The Thirteen courts fresh controversy in political staging of Bach’s “St. John Passion”

Sun Mar 28, 2021 at 12:29 pm
The Thirteen performed Bach’s St. John Passion in a live-streamed performance Saturday night at St. Mark’s Episcopal Church.

Despite its rich musical rewards, Bach’s St. John Passion is a controversial work, because of the work’s characterization of Jews as an angry bloodthirsty mob at the trial of Jesus. The Thirteen, the chamber choir directed by Matthew Robertson and based in the District of Columbia, added yet another layer of contention in its performance of the work, live-streamed from St. Mark’s Episcopal Church on Capitol Hill Saturday night.

Director Timothy Nelson staged the lengthy piece with an African-American singer, Jonathan Woody, portraying Jesus. Clad in a purple hooded sweatshirt, Woody was arrested, beaten, and killed by the other singers in gestures that seemed designed to recall deaths of black men at the hands of American police officers.

(In a related and disturbing development, church officials reported the discovery of a noose placed high in a tree in the church’s courtyard on Friday. The Metropolitan Police Department is investigating the incident as a possible hate crime, but there is currently no evidence explicitly linking the incident to the rehearsals and performance of the Bach Passion inside the church this weekend. The church has also had two Black Lives Matters banners stolen from its walls this year.)

Bach composed thrilling if potentially offensive choral miniatures for the angry chants of the Jewish crowd. The text comes directly from the Gospel of John, of the four Gospel texts the one that identifies the crowd specifically as Jews. Robertson and his singers altered the text, changing the German word for Jews to more general words like people or citizens.

(Many churches and groups now make such changes to the St. John Passion, and it seemed even more important given that the performance was taking place on the first night of Passover.)

Underneath the controversy was a mostly elegant musical performance, which Robertson molded with incisive tempos and dramatic pacing. The sound, as is often the case with live-streaming, was not optimal, revealing oddities of tone in some individual singers and posing balance problems between the orchestra, which was spaced apart to observe social distancing, and the singers in the stage space at the north end of the church’s nave.

The balance of the ensemble was most optimal during the chorales— moments of peaceful reflection that dot this often turbulent score. As if to accentuate the feeling of calm evoked by separating the listener from the narrative, the singers turned to face the opposite direction, looking upward to another camera. It was the sort of choice that would not be possible in a live performance but that took advantage of the circumstances imposed by the coronavirus pandemic.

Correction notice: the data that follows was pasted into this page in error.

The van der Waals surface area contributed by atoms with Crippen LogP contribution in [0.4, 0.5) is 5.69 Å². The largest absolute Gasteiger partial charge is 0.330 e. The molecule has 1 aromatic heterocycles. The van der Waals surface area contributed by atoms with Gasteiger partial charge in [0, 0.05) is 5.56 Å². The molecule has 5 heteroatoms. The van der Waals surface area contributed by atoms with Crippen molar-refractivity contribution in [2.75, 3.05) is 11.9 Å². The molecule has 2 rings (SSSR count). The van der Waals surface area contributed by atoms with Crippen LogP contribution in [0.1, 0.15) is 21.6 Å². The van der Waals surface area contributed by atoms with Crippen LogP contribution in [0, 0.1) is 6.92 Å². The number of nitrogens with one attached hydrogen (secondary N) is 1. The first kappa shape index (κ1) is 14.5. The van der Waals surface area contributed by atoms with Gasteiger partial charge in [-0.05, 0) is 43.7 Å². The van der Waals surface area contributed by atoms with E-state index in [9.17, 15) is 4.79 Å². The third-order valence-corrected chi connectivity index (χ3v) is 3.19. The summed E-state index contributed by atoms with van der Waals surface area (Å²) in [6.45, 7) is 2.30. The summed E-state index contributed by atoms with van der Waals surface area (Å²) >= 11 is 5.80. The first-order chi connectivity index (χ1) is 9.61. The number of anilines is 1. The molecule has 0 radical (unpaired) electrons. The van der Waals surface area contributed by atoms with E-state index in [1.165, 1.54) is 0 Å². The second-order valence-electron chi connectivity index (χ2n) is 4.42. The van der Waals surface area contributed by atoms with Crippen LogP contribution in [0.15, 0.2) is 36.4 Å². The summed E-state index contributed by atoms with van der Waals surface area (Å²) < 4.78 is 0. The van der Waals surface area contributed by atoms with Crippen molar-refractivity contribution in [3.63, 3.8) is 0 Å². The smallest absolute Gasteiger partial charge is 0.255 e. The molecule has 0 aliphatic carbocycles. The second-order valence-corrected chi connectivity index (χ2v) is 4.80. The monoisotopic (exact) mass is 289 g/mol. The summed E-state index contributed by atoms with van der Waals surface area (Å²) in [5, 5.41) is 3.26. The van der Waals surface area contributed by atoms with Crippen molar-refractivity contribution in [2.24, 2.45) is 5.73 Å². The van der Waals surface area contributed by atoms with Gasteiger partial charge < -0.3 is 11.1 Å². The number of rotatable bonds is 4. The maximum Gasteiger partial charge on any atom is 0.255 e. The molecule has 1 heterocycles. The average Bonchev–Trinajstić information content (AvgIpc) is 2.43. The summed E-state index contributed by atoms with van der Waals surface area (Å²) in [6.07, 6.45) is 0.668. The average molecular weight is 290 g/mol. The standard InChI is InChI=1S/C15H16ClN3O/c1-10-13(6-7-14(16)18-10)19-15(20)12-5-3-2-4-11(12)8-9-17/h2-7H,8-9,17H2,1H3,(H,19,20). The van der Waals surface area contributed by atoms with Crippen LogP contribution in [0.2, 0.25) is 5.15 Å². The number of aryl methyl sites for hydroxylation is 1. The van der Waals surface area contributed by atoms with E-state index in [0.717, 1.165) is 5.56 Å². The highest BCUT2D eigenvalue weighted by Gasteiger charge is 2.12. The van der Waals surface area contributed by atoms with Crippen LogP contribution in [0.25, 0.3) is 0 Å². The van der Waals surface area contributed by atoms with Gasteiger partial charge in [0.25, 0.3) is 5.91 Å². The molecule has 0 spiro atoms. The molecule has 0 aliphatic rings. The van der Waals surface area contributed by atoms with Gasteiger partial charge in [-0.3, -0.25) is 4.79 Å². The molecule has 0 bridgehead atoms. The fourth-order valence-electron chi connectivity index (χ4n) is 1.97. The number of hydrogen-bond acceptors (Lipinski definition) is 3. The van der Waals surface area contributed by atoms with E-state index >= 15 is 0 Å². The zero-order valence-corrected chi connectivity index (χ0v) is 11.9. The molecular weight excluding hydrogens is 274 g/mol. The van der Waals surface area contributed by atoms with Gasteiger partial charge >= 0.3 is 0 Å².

Tenor Matthew Hill was in excellent voice as the Evangelist, covering the wide range from a low growl to clarion high notes placed with unfailing precision. Jonathan Woody was steadfast and sympathetic as Jesus, revealing the strengths of his voice most in the aria “Mein teurer Heiland,” slightly muffled by the mask, worn by almost all the musicians. The other eight singers joined in the work’s numerous choruses, and each also took one of the solo arias, all sung from memory because of the staging.

Clifton Massey deployed his lovely countertenor voice to “Von den Stricken,” combining a pliant legato tone and sure intonation. Tenor Gene Stenger nailed the long held notes of “Erwäge, wie sein blutgefärbter Rücken,” although the gesture of running his hand over the scourged back of Jesus, with Woody collapsed over a chair, was repeated so often that it became ridiculous.

Mezzo-soprano Emily Marvosh sang “Es ist vollbracht” with a rueful tone, shifting gears on a dime into the impeccable runs of the B section, accompanied by Elena Smith on the viola da gamba solo, placed onstage to poignant effect. The handheld camera angles and often awkward stage direction from Nelson complicated many of these solos, as with Molly Netter’s “Zerfließe, mein Herze.” The talented soprano still managed to float her limpid high notes beautifully, accompanied by chirping flute and oboe, while on all fours or lying on the floor.

Nelson’s staging was minimal, involving no set pieces and just a few chairs rearranged by the singers scene by scene. The chorus, sometimes even while singing the complicated crowd pieces, abused Woody’s Jesus in every conceivable way: kicking, slapping, and spitting, and bending his arms behind his back, on the floor or as he was perp-walked around. The singers even took turns taking a position that evoked but did not quite recreate the placement of a police officer’s knee on a suspect’s neck.

One goal of the chanted Passion reading, expanded by Bach in his Passion settings, was to make the listener feel his own guilt as a sinner in the death of Jesus. Nelson perhaps sought to transfer that pathos to the black people killed by police and to ask the viewer to contemplate how audience members might be complicit in those crimes. In this light, the violent shouts of those complicated, contentious Jewish choruses took on a completely different feeling.

This performance can be streamed through April 11.

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